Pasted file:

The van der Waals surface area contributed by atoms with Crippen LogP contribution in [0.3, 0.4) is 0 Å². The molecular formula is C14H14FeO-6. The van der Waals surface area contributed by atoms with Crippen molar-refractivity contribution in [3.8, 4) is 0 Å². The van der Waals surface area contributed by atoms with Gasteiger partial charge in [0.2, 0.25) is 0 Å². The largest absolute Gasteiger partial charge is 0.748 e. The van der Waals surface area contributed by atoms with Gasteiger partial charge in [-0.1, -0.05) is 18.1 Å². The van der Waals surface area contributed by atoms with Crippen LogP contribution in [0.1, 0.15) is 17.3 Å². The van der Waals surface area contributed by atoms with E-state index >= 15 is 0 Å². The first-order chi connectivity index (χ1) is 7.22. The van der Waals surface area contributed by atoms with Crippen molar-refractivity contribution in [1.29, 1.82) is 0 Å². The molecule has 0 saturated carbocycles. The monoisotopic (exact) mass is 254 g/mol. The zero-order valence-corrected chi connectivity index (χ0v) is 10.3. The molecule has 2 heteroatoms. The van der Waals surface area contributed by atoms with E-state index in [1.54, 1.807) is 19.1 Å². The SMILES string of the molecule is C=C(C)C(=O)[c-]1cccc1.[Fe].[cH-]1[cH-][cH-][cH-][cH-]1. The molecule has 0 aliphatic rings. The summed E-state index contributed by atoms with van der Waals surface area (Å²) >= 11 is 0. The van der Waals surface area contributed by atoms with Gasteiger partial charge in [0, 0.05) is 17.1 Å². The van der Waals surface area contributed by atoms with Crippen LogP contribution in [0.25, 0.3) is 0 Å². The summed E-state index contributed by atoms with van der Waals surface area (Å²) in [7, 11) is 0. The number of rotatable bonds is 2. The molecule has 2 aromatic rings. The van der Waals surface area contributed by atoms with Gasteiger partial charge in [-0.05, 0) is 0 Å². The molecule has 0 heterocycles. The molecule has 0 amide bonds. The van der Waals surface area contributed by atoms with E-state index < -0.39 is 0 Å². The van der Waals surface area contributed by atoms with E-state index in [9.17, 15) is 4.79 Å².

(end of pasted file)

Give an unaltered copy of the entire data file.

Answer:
The van der Waals surface area contributed by atoms with Crippen LogP contribution in [0.3, 0.4) is 0 Å². The molecular formula is C14H14FeO-6. The van der Waals surface area contributed by atoms with Crippen molar-refractivity contribution in [3.8, 4) is 0 Å². The van der Waals surface area contributed by atoms with Gasteiger partial charge in [0.2, 0.25) is 0 Å². The largest absolute Gasteiger partial charge is 0.748 e. The van der Waals surface area contributed by atoms with Gasteiger partial charge in [-0.1, -0.05) is 18.1 Å². The van der Waals surface area contributed by atoms with Crippen LogP contribution in [0.1, 0.15) is 17.3 Å². The van der Waals surface area contributed by atoms with E-state index >= 15 is 0 Å². The first-order chi connectivity index (χ1) is 7.22. The van der Waals surface area contributed by atoms with Crippen molar-refractivity contribution in [1.29, 1.82) is 0 Å². The molecule has 0 saturated carbocycles. The monoisotopic (exact) mass is 254 g/mol. The zero-order valence-corrected chi connectivity index (χ0v) is 10.3. The molecule has 2 heteroatoms. The van der Waals surface area contributed by atoms with E-state index in [1.54, 1.807) is 19.1 Å². The SMILES string of the molecule is C=C(C)C(=O)[c-]1cccc1.[Fe].[cH-]1[cH-][cH-][cH-][cH-]1. The molecule has 0 aliphatic rings. The summed E-state index contributed by atoms with van der Waals surface area (Å²) >= 11 is 0. The van der Waals surface area contributed by atoms with Gasteiger partial charge in [0, 0.05) is 17.1 Å². The van der Waals surface area contributed by atoms with Crippen LogP contribution in [0.25, 0.3) is 0 Å². The summed E-state index contributed by atoms with van der Waals surface area (Å²) in [7, 11) is 0. The number of rotatable bonds is 2. The molecule has 2 aromatic rings. The van der Waals surface area contributed by atoms with Gasteiger partial charge in [-0.05, 0) is 0 Å². The molecule has 0 heterocycles. The molecule has 0 amide bonds. The van der Waals surface area contributed by atoms with E-state index < -0.39 is 0 Å². The van der Waals surface area contributed by atoms with E-state index in [9.17, 15) is 4.79 Å².